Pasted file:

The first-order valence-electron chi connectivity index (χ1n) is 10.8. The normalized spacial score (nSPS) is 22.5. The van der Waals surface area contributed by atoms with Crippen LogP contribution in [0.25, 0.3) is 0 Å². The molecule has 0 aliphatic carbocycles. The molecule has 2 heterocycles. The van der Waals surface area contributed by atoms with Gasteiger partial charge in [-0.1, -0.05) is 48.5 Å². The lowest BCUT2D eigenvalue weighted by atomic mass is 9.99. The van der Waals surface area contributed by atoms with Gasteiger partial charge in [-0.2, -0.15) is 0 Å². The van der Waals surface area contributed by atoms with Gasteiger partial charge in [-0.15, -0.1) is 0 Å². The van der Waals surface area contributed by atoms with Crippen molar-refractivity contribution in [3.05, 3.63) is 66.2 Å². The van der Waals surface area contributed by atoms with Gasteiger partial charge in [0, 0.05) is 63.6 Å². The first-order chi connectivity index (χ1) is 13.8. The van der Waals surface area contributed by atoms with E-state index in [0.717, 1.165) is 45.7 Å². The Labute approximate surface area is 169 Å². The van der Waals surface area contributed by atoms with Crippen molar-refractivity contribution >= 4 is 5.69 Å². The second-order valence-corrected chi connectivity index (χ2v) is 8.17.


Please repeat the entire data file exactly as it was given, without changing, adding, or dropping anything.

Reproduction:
The first-order valence-electron chi connectivity index (χ1n) is 10.8. The normalized spacial score (nSPS) is 22.5. The van der Waals surface area contributed by atoms with Crippen LogP contribution in [0.25, 0.3) is 0 Å². The molecule has 0 aliphatic carbocycles. The molecule has 2 heterocycles. The van der Waals surface area contributed by atoms with Gasteiger partial charge in [-0.1, -0.05) is 48.5 Å². The lowest BCUT2D eigenvalue weighted by atomic mass is 9.99. The van der Waals surface area contributed by atoms with Gasteiger partial charge in [-0.2, -0.15) is 0 Å². The van der Waals surface area contributed by atoms with Gasteiger partial charge in [-0.15, -0.1) is 0 Å². The van der Waals surface area contributed by atoms with Crippen molar-refractivity contribution in [3.05, 3.63) is 66.2 Å². The van der Waals surface area contributed by atoms with Gasteiger partial charge in [0, 0.05) is 63.6 Å². The first-order chi connectivity index (χ1) is 13.8. The van der Waals surface area contributed by atoms with E-state index in [0.717, 1.165) is 45.7 Å². The Labute approximate surface area is 169 Å². The van der Waals surface area contributed by atoms with Crippen molar-refractivity contribution >= 4 is 5.69 Å². The second-order valence-corrected chi connectivity index (χ2v) is 8.17.